Huw Thomas, Managing Director at PMC talks about the challenges retailers faced with technology in 2013 and looks at the trends, opportunities and challenges that lie ahead as we enter 2014.
In terms of the retail sector and its use of technology, how would you summarise 2013?
2013 has been another year of lots of potential but not much delivery in terms of volume deployment of new technology in the retail space.
Lots of hype about NFC but in reality I don't think that will ever achieve mass deployment. This technology has some great applications but is not for commerce as long as the spend limits for tap and pay are well below the expected basket size of many retailers.
Payments is an area that continues to drive change and there are some really exciting developments that have driven too much choice for retailers and the prospect of growing complexity of adoption. This is a market that needs some serious consolidation in order to really get traction for consumers and retailers alike.
Mobile is the winner in terms of adoption and usage. Nothing really new from a technology point of view but a technology that is being adopted vigorously by consumers and is destined for even greater growth in 2014.
What for you were the key retail technology-related issues and trends during 2013?
2013 has seen an improvement in the economic landscape and a slow return to retailers planning for growth and assessing how improvements in their core retail systems can assist. We have been engaged in more system selection activities in the last two quarters that the previous two years and I am aware of many more similar activities in the market. This is a trend that I hope will continue and increase into 2014.
In terms of how these investments relate to technology there are a number of retailers who simply need to refresh aging legacy hardware and software systems. Most of these will use the opportunity to capitalise on this and start resolving the multiple-channel architecture and drive to actually put the customer in the centre of everything they do. The key to this is in the management and simplification of data and system integration.
One of the major challenges for most retailers has been how to enable their IT systems to support activities such as; assisted selling, click and collect, cross channel promotions, cross channel sales and returns, loyalty, q-busting and secure payment. The retailers who address these challenges hold the key to really improving the retail customer experience and stealing a march on their competitors.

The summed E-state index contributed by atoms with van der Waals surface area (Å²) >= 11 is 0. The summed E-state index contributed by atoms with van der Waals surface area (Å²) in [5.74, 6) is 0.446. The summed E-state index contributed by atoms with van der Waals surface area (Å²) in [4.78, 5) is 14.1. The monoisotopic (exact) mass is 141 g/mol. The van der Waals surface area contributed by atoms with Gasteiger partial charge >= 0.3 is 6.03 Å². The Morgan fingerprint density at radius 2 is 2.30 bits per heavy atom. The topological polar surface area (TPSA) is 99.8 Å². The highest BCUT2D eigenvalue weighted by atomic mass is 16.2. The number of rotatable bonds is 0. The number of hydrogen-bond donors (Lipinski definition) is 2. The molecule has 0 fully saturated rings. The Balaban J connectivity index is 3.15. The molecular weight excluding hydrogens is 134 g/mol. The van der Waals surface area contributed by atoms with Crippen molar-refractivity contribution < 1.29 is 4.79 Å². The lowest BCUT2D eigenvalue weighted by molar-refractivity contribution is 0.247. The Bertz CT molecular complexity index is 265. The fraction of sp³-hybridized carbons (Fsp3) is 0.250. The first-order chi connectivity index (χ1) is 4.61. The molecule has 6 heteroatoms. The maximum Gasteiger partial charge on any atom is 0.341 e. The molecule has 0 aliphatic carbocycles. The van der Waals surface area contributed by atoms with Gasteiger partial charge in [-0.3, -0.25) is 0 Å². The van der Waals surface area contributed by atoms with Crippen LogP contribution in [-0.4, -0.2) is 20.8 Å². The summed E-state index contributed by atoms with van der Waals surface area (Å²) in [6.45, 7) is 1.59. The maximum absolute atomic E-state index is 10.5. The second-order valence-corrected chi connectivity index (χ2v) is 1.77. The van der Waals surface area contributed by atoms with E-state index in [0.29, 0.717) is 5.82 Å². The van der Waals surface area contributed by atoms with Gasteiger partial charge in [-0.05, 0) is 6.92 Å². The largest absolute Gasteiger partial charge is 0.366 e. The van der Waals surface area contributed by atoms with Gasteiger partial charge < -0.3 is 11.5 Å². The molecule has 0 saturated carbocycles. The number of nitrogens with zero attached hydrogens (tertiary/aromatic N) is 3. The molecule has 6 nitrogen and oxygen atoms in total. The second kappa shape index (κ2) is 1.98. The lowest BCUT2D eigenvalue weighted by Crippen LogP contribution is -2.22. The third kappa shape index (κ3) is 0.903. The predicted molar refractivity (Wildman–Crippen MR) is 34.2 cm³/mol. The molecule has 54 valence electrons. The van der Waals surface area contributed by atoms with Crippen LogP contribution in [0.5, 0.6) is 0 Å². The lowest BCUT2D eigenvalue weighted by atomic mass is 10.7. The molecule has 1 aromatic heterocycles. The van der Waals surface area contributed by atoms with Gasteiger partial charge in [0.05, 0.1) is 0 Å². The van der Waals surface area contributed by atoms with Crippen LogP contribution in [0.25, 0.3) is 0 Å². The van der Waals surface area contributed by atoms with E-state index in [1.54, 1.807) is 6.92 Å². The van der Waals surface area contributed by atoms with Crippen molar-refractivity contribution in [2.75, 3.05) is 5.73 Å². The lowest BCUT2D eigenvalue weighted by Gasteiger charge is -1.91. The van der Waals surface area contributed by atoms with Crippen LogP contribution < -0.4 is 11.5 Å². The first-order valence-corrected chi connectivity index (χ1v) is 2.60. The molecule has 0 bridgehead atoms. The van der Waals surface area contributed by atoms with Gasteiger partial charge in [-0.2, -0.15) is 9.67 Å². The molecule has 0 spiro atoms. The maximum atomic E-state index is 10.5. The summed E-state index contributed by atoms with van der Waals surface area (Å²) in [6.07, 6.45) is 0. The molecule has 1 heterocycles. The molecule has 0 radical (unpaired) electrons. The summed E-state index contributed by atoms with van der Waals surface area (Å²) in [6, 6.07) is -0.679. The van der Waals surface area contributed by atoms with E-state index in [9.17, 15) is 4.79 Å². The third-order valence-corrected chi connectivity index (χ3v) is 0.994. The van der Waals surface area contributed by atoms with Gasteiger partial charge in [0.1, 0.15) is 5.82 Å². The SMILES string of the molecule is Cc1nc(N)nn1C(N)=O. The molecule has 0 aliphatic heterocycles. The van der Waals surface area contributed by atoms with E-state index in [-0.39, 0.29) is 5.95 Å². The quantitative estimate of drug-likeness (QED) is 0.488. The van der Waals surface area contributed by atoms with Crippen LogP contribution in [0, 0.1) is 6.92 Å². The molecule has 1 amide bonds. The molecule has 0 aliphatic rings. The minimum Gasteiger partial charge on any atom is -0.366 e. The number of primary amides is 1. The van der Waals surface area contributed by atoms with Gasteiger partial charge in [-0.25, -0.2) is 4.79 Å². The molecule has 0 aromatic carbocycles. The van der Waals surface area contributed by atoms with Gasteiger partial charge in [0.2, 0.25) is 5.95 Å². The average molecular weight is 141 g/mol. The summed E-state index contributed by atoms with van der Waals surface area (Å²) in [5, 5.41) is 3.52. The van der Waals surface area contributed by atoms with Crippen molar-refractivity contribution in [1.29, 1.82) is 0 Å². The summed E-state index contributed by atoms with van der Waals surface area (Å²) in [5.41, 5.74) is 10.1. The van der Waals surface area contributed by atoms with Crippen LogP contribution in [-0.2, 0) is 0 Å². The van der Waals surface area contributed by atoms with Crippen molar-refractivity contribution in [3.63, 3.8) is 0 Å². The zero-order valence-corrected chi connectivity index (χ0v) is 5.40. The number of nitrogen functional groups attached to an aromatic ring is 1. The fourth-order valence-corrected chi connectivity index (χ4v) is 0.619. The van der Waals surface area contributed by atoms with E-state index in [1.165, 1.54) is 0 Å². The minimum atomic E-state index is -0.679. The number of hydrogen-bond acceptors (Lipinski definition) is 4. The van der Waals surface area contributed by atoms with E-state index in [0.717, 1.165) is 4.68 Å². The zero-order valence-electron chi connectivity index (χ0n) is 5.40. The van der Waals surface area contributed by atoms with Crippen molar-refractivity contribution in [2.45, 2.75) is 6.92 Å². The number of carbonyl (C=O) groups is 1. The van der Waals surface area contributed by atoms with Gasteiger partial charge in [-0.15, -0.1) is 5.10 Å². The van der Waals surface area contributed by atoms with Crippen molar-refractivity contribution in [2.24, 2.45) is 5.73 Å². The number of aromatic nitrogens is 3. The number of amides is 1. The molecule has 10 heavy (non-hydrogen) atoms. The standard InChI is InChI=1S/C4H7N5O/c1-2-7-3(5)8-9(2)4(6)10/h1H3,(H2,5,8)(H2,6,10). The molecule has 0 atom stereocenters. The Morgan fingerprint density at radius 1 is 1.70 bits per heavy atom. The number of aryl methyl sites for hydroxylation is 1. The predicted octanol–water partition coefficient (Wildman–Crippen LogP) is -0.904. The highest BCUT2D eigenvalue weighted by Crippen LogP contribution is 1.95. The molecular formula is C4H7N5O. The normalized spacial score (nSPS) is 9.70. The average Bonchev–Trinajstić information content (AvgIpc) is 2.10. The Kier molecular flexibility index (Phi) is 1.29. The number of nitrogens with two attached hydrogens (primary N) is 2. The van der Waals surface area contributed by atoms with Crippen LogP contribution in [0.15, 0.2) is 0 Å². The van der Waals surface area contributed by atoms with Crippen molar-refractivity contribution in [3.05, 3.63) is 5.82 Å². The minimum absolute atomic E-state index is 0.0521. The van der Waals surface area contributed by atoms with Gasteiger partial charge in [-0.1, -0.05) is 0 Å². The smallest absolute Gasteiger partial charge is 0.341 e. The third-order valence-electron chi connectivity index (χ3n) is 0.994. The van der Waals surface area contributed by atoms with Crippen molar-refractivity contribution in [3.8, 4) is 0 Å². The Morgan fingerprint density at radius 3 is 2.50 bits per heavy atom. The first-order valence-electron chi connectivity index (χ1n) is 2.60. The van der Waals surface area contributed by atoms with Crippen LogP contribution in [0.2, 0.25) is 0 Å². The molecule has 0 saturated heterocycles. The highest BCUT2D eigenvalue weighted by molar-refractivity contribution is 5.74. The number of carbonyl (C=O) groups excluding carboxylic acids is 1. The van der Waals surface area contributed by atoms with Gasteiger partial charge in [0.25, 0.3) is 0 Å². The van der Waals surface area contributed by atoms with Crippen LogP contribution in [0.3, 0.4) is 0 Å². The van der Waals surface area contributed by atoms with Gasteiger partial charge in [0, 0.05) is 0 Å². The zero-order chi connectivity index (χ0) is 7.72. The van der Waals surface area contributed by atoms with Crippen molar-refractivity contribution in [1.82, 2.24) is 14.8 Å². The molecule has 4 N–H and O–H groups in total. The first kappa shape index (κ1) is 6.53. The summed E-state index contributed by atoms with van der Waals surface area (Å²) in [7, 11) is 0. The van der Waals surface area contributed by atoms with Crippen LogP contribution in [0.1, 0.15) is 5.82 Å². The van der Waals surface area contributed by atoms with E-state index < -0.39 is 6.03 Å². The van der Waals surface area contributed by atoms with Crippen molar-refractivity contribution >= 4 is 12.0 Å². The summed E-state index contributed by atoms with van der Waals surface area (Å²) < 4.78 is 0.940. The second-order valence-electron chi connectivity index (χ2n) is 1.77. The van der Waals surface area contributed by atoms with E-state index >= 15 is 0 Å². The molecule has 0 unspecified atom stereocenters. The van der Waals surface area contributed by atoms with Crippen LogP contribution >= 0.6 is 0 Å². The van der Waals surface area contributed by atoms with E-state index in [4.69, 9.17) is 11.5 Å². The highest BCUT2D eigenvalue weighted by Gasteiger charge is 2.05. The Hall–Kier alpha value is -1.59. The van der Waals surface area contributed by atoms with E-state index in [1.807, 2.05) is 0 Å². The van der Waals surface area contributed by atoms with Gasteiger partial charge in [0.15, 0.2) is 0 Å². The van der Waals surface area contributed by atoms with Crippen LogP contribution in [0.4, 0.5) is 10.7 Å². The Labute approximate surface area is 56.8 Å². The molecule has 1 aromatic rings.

What are your thoughts on what lies ahead in 2014 (key challenges, trends etc)
2014 will hopefully be a return to retail systems development and we will start to see some real growth in innovation.
Mobile adoption has been increasing rapidly in the consumer space and I think next year will see the UK catching up on the US in terms of adopting mobile technologies in store. This in itself comes with some major challenges to ensure the output is a greatly enhanced customer experience and real cross channel integration.
One thing that retailers have to get to grips with quickly is PCI. There are sound reasons for continual enhancement of the PCI standards. However, retail IT departments are not best placed to effectively keep up with these enhancements and the time and cost spent addressing these would be better spent on making their technology investments in things that drive sales, improve efficiency or increase margin. I am a strong believer that management of secure payments should be outsourced to a specialist bureau provider that can share the knowledge and cost of these activities across multiple retailers.
Taking payment out of the loop will allow retailers to focus their IT teams on things that add value to the business. Short term focus should be on unifying the channels and putting the customer at the centre of them. Customers need to buy and return between the channels and the retailers need to share data gathered in one channel across the others to drive unified promotion and targeting. Consumers are quickly adopting all the new technologies and want to use them to enhance their shopping experience. Retailers need to meet that challenge and also adopt the same technologies to ensure their customers feel comfortable and are treated the same whether in-store or on-line.
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